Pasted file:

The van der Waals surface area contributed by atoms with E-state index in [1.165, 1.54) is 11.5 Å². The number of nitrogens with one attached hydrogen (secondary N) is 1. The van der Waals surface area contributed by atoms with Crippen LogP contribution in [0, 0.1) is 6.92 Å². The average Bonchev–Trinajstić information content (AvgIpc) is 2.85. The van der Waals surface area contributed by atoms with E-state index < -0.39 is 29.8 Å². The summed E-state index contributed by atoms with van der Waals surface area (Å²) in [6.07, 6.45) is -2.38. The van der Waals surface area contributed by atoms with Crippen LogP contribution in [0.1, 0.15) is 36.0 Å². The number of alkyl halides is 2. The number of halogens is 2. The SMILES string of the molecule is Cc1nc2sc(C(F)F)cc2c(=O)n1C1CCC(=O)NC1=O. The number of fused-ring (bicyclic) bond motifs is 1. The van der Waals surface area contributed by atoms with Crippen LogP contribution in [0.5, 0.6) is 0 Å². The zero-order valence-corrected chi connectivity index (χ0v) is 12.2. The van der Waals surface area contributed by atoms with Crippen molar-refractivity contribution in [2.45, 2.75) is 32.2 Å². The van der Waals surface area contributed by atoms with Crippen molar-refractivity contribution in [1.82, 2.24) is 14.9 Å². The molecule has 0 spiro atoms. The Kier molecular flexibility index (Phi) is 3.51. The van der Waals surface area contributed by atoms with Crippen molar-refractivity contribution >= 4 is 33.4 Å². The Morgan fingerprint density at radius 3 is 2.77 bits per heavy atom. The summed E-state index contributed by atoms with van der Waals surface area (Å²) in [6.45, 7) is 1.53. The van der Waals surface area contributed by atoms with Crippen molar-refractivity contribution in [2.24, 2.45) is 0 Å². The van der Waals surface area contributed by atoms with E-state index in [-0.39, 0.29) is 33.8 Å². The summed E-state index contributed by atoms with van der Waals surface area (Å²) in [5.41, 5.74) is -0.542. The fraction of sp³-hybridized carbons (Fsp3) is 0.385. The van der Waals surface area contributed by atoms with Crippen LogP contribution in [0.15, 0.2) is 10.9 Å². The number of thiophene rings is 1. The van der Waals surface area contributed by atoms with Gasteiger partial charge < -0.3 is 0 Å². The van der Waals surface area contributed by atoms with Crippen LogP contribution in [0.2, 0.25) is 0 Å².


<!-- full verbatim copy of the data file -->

The van der Waals surface area contributed by atoms with E-state index in [1.165, 1.54) is 11.5 Å². The number of nitrogens with one attached hydrogen (secondary N) is 1. The van der Waals surface area contributed by atoms with Crippen LogP contribution in [0, 0.1) is 6.92 Å². The average Bonchev–Trinajstić information content (AvgIpc) is 2.85. The van der Waals surface area contributed by atoms with E-state index < -0.39 is 29.8 Å². The summed E-state index contributed by atoms with van der Waals surface area (Å²) in [6.07, 6.45) is -2.38. The van der Waals surface area contributed by atoms with Crippen LogP contribution in [0.1, 0.15) is 36.0 Å². The number of alkyl halides is 2. The number of halogens is 2. The SMILES string of the molecule is Cc1nc2sc(C(F)F)cc2c(=O)n1C1CCC(=O)NC1=O. The number of fused-ring (bicyclic) bond motifs is 1. The van der Waals surface area contributed by atoms with Crippen LogP contribution in [0.5, 0.6) is 0 Å². The zero-order valence-corrected chi connectivity index (χ0v) is 12.2. The van der Waals surface area contributed by atoms with Crippen molar-refractivity contribution in [2.45, 2.75) is 32.2 Å². The van der Waals surface area contributed by atoms with Crippen molar-refractivity contribution in [1.82, 2.24) is 14.9 Å². The molecule has 0 spiro atoms. The Kier molecular flexibility index (Phi) is 3.51. The van der Waals surface area contributed by atoms with Crippen molar-refractivity contribution >= 4 is 33.4 Å². The Morgan fingerprint density at radius 3 is 2.77 bits per heavy atom. The summed E-state index contributed by atoms with van der Waals surface area (Å²) in [6.45, 7) is 1.53. The van der Waals surface area contributed by atoms with Crippen molar-refractivity contribution in [2.24, 2.45) is 0 Å². The van der Waals surface area contributed by atoms with E-state index in [-0.39, 0.29) is 33.8 Å². The summed E-state index contributed by atoms with van der Waals surface area (Å²) in [5.41, 5.74) is -0.542. The fraction of sp³-hybridized carbons (Fsp3) is 0.385. The van der Waals surface area contributed by atoms with Crippen LogP contribution in [0.15, 0.2) is 10.9 Å². The number of thiophene rings is 1. The van der Waals surface area contributed by atoms with Gasteiger partial charge < -0.3 is 0 Å². The van der Waals surface area contributed by atoms with Crippen LogP contribution in [0.2, 0.25) is 0 Å².